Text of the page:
“Seabird Sue” has devoted her career to bringing back rare seabirds
It’s hard to know exactly when a puffin chick will be ready to fledge–and nearly impossible to witness–but if you happen to be spending the summer on one of the few uninhabited islands off the coast of Maine where these seabirds nest, and if you happen to be sleeping out under the stars on a night in early August, and if you happen to be awake at precisely the right moment, you just might hear a flurry of wings, a scrambling of little feet. And then, you might actually see the chick emerge from its burrow and tear furiously across the rocks heading straight for the sea. If you happen to be Susan Schubel ’84, you might even find that the puffin, in its instinctual mad dash to destiny, runs right over your sleeping bag.
A wildlife biologist with National Audubon’s Seabird Restoration Program and Project Puffin, Schubel spent her first summer among the birds more than 20 years ago. She was instantly hooked. “It was something I was craving all my life–to live in an environment that is not dominated by humans,” says Schubel, whose childhood hero was Marlin Perkins, host of “Wild Kingdom,” the popular television series. “I loved being out in this thriving bird colony, all this living and dying, so much action and vitality.”
For years afterwards, Schubel spent every summer working on one of Audubon’s seven Maine island sanctuaries, sometimes alone, sometimes with a couple of other scientists. Her world was a rocky, treeless outpost, surrounded by sea. And birds. She didn’t mind the constant calling of the gulls, the severe weather, the isolation. She didn’t even mind the fact that most of the time she was covered with bird poop. Or the oily, fishy vomit that came up when an adult bird she was handling was nervous. It was all part of being Seabird Sue, the name she’s earned through the years for her passionate love of her work.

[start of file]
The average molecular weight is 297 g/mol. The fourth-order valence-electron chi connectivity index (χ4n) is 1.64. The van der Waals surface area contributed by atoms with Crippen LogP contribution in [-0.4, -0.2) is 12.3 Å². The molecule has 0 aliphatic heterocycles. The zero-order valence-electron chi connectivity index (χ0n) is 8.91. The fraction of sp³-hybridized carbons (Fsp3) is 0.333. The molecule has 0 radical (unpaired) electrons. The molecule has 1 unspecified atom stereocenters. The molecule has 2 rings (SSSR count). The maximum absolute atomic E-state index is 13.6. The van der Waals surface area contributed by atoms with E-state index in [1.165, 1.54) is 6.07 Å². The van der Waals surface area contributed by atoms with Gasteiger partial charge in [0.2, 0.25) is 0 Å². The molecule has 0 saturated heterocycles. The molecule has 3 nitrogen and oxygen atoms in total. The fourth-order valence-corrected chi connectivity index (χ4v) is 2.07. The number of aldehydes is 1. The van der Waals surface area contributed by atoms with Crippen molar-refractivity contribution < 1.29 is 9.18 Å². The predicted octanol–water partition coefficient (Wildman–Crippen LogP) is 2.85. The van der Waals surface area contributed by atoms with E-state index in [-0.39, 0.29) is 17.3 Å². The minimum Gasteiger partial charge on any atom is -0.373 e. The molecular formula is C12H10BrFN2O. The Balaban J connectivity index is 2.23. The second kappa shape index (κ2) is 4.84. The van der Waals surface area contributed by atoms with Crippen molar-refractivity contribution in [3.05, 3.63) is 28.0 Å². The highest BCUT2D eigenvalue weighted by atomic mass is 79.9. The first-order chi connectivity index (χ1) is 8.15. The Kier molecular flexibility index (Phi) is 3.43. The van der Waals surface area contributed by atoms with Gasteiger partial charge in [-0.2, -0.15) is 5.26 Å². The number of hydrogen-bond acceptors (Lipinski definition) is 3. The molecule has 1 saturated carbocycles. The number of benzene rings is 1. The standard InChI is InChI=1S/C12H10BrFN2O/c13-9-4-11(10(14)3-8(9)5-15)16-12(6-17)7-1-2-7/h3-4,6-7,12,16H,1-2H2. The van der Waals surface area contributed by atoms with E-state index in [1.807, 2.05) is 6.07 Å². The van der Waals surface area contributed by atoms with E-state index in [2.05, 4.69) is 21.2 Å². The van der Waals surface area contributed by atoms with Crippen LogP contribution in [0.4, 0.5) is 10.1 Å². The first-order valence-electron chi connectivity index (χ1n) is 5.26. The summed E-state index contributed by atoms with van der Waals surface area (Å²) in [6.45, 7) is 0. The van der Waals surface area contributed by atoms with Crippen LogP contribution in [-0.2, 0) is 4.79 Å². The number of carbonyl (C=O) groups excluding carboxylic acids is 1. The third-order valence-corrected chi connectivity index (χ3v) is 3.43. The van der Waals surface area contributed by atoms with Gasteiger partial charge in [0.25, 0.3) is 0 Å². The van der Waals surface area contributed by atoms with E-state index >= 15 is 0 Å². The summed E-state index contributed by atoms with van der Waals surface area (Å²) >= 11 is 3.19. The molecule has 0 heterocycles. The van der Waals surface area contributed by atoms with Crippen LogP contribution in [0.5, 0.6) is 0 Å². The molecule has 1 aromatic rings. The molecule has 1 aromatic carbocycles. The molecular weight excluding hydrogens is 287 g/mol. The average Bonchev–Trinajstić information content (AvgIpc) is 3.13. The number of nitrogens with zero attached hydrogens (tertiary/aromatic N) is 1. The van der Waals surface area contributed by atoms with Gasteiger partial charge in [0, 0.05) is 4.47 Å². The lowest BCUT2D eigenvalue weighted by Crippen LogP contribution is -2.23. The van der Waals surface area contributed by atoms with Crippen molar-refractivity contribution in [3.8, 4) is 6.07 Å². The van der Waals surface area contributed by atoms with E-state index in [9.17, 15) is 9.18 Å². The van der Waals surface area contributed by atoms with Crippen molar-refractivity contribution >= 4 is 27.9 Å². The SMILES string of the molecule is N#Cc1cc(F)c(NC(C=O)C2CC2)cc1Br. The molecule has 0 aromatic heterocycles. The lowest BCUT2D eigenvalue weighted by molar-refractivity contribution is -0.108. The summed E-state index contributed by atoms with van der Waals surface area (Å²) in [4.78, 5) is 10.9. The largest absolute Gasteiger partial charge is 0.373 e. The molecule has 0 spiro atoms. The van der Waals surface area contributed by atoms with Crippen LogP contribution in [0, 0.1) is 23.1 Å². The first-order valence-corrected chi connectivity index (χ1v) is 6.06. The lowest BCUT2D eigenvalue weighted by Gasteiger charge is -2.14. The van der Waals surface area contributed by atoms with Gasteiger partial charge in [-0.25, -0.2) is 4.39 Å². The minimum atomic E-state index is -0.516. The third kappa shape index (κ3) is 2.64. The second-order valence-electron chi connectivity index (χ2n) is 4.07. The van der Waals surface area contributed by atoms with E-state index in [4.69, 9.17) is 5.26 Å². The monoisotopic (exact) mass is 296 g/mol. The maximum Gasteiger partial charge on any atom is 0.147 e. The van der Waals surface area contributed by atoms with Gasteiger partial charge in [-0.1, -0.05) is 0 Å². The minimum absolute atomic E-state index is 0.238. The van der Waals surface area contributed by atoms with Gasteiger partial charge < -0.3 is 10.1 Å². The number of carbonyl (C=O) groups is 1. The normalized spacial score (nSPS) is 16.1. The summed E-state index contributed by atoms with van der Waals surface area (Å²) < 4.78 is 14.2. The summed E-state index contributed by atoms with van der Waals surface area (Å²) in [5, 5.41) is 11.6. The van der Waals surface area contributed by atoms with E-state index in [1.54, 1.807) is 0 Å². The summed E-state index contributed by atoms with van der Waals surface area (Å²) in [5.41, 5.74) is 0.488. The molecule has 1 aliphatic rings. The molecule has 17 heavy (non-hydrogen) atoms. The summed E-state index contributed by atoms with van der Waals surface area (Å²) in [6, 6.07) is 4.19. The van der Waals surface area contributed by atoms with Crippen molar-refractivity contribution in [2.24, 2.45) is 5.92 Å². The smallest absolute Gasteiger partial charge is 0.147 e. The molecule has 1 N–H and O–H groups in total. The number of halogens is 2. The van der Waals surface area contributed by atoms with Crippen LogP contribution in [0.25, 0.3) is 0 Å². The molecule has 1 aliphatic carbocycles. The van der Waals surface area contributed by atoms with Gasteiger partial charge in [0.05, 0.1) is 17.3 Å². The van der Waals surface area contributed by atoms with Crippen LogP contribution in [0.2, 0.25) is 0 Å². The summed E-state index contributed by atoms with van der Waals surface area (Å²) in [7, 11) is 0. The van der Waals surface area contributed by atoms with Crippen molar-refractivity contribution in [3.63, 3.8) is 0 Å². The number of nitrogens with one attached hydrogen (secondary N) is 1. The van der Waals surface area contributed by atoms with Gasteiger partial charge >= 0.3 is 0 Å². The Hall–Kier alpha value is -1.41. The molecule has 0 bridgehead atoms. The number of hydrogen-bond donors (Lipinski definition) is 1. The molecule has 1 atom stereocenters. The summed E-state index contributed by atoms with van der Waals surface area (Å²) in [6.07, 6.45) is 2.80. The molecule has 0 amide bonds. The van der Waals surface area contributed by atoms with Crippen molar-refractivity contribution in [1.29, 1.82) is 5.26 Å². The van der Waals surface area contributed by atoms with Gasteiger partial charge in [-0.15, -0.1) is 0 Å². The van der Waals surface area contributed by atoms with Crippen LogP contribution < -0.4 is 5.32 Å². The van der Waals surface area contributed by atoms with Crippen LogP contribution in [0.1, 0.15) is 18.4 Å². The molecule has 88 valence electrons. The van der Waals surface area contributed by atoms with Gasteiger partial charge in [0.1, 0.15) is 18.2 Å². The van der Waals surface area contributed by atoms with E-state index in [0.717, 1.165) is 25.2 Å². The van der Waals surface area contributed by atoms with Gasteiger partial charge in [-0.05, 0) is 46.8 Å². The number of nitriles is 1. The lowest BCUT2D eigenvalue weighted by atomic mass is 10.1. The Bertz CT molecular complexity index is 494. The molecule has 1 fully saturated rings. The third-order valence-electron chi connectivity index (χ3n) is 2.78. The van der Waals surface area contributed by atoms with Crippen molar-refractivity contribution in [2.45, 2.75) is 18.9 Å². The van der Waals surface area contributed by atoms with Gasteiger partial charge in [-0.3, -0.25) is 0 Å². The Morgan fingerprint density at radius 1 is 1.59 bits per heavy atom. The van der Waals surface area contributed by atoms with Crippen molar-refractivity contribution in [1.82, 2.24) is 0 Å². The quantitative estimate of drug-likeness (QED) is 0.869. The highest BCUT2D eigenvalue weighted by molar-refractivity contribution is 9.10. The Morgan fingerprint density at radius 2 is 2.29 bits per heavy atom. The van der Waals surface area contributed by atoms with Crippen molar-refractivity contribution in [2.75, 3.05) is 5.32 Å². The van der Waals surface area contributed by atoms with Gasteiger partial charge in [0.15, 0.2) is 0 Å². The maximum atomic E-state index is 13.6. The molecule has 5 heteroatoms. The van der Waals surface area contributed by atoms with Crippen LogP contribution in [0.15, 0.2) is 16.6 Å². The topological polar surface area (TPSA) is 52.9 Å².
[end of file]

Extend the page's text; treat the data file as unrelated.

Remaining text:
“Not everybody can handle this kind of extreme environment,” says Steve Kress, founder and director of the Seabird Restoration Program and Project Puffin. “Sue was out there for years, summer after summer, happy to spend the whole season, never wanting to leave the island.” Most volunteers rotated on and off the job every couple of weeks, ready for a break. Not Schubel. For her, it was the perfect life. She sometimes caught pollack and mackerel for dinner or concocted meals from mussels, snails and seaweed. Once, she pulled up a dogfish shark using a hook she had created from a bent nail. She loved building bird blinds and making repairs to the tiny shack she lived in. Falling asleep to the night music of the island, the low murmuring call of the petrels in their burrows, was her idea of heaven.
Schubel met Kress thanks to UNH’s legendary ornithology professor, Art Borror, who taught one of her favorite classes and shared her love of puffins. When Borror told her about a scholarship to attend Audubon’s Hog Island summer camp in Bremen, Maine, where Kress was director, she jumped at the chance to apply. She knew that Kress, whom she remembered from a “Wild Kingdom” episode, was leading a now-famous effort to re-establish a puffin colony on Eastern Egg Rock, just a few miles from Hog Island. Once plentiful along the coast of Maine, the birds were popular in the 19th century for their feathers, meat and eggs, and were hunted nearly to extinction. By the time Kress launched his project in 1973, only two colonies remained.
Schubel wanted desperately to be part of the restoration effort. During the early ’80s, when she began her summer sojourns on the islands, Kress and a few other scientists were still making annual trips to Great Island in Newfoundland, where the birds nested by the thousands, gathering chicks and transporting them to Eastern Egg Rock. Schubel accompanied Kress on one of these trips, stowing the tiny birds in specially designed suitcases lined with soup cans–each one serving as a portable burrow for a puffin chick. Back on Eastern Egg Rock, she helped install the little “pufflings” in manmade burrows and then spent six weeks as a puffin mother, feeding the chicks with vitamin-fortified fish, cleaning their burrows and trying to make sure they were ready when it came time to fledge.
This painstaking puffin parenting was critical to the success of the restoration experiment: Puffins will nest only on the island where they have fledged—making it tricky if they happen to be extinct in the very place where you want them to nest. The restoration effort, which many researchers watched with skepticism, was an exercise in extreme patience. Puffin fledging habits didn’t help matters. When they leave their burrows in the dark of night and jump for the first time into the water, they swim straight out to sea, where they live for several years without ever returning to land.